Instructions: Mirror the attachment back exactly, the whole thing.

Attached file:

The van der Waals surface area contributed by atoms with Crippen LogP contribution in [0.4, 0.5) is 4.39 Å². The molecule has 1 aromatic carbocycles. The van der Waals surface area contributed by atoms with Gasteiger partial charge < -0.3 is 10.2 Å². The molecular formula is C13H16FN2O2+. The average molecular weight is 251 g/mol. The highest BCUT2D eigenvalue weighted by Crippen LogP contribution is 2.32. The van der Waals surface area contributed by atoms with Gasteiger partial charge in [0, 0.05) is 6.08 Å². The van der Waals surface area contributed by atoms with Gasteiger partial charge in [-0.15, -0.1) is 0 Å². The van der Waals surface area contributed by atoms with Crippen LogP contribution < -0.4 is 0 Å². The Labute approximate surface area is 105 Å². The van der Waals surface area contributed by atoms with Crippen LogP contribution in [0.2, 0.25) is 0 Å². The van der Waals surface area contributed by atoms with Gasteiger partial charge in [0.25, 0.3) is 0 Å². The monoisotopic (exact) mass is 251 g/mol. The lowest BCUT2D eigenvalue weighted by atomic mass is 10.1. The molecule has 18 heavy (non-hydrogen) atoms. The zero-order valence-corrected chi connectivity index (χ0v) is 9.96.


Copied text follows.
The van der Waals surface area contributed by atoms with Crippen LogP contribution in [0.4, 0.5) is 4.39 Å². The molecule has 1 aromatic carbocycles. The van der Waals surface area contributed by atoms with Gasteiger partial charge < -0.3 is 10.2 Å². The molecular formula is C13H16FN2O2+. The average molecular weight is 251 g/mol. The highest BCUT2D eigenvalue weighted by Crippen LogP contribution is 2.32. The van der Waals surface area contributed by atoms with Gasteiger partial charge in [0, 0.05) is 6.08 Å². The van der Waals surface area contributed by atoms with Gasteiger partial charge in [-0.15, -0.1) is 0 Å². The van der Waals surface area contributed by atoms with Crippen LogP contribution < -0.4 is 0 Å². The Labute approximate surface area is 105 Å². The van der Waals surface area contributed by atoms with Crippen LogP contribution in [0.2, 0.25) is 0 Å². The van der Waals surface area contributed by atoms with Gasteiger partial charge in [0.25, 0.3) is 0 Å². The monoisotopic (exact) mass is 251 g/mol. The lowest BCUT2D eigenvalue weighted by atomic mass is 10.1. The molecule has 18 heavy (non-hydrogen) atoms. The zero-order valence-corrected chi connectivity index (χ0v) is 9.96.